Finally, I propose to deal with the financial effects of the Regulations. First of all, with regard to those people who are now receiving transitional payments and who will on the 7th January begin to be transferred to the board, it is very difficult to make a precise estimate of the cost. So much depends upon individual cases, and there are so many varying factors, such as the differing ages of children, the rent and the use of discretion, that it is not simply a question of having a scale, multiplying by a number, and then arriving at a result. The only way in which an estimate can be obtained is by taking samples and making some form of proportional estimate. By the use of samples of that kind, widely drawn throughout the country, we estimate that the increase in payments to the people who are at present receiving transitional payments will be at the rate of £3,000,000 a year. Hon. Members will realise that that increase of £3,000,000 is not necessarily a figure that will be reflected in next year's Budget. The actual amount which is going to be spent on maintaining these people depends, of course, upon the number who have to be maintained. What it means is that, if there were throughout next year the same number of people receiving transitional payment as there are now, it would cost an additional £3,000,000 a year to maintain them under the new scale. I would like to point out to the House that the comparison which we are making is not a comparison with the cost expressed in last year's Budget, but a comparison with the post-July cost after the restoration of the 10 per cent. cut in the Budget of this year. It is estimated that the cost of that restoration has been at the rate of between £3,000,000 and £4,000,000 a year, so the effective comparison as between this coming spring, when the board is fully operative, and last, is that the people on transitional payments will be receiving something in the nature of £7,000,000 a year extra.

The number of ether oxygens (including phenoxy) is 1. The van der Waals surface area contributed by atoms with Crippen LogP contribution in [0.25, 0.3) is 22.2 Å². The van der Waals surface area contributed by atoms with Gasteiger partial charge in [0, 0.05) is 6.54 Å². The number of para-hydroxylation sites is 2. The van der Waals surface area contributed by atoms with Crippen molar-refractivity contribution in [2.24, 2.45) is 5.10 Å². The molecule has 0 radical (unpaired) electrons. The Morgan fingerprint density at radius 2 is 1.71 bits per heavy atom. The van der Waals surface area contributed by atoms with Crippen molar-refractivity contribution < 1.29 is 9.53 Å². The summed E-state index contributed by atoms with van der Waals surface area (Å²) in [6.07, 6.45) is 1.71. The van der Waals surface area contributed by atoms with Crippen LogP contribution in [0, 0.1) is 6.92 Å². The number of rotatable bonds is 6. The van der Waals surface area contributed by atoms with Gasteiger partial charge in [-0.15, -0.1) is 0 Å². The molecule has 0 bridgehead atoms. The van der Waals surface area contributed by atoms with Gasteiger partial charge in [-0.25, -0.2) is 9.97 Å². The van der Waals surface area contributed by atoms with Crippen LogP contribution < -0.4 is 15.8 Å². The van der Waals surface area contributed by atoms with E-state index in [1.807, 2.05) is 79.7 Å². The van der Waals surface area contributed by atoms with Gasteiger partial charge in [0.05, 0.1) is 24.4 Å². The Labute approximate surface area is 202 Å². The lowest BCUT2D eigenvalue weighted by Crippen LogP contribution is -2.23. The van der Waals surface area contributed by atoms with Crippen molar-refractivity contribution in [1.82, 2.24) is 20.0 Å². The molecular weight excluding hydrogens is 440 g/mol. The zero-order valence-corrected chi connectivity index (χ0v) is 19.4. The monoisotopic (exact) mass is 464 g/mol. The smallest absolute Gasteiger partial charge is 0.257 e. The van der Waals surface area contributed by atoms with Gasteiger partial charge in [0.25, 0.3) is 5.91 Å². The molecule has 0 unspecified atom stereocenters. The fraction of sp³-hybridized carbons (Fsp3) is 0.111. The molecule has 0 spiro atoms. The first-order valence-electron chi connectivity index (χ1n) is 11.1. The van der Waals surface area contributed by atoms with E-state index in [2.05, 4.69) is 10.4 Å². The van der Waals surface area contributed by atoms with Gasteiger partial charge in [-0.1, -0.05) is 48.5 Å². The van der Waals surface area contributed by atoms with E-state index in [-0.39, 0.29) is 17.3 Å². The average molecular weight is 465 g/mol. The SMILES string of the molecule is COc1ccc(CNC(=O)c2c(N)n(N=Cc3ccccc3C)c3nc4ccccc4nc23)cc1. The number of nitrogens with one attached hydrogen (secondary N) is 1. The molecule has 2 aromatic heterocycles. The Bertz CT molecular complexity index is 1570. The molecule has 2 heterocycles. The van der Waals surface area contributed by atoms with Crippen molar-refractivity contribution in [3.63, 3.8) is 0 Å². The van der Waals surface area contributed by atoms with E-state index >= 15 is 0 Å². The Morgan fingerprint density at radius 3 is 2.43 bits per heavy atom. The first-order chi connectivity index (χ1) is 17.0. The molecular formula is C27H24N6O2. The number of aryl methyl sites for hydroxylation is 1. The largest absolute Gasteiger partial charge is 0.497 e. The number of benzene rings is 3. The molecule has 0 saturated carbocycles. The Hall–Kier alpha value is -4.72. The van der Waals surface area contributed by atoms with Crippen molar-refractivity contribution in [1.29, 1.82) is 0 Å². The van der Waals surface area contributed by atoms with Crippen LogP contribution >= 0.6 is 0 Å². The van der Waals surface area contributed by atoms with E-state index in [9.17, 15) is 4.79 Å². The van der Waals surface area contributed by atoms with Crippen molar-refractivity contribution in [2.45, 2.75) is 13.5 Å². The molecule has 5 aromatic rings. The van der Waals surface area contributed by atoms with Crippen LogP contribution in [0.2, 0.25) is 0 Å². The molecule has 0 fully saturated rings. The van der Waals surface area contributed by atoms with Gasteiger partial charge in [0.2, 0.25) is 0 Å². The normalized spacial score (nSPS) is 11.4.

In addition to that, there is the extra expense that is to be incurred in respect of the people who are taken over from the public assistance committees. The extra expense there is of two kinds. One is the actual increase to the unemployed themselves and the other is the relief that is going to be granted to local authorities by transferring a part of their burden to the State. It is very difficult to estimate either of those two increases. We have no precise knowledge of the number who will come over to us, nor is it very easy to find out exactly the scales on which they are being paid. The amount of the relief to local authorities depends on the calculation of the expenditure in a standard year, a calculation which has not yet been completed, but it would not be safe to assume that the cost of these two items together can be any less than £5,000,000. Therefore, I think the minimum at which we can put the total additional cost to the Exchequer of bringing this new scheme into operation is an increased expenditure of £8,000,000 a year.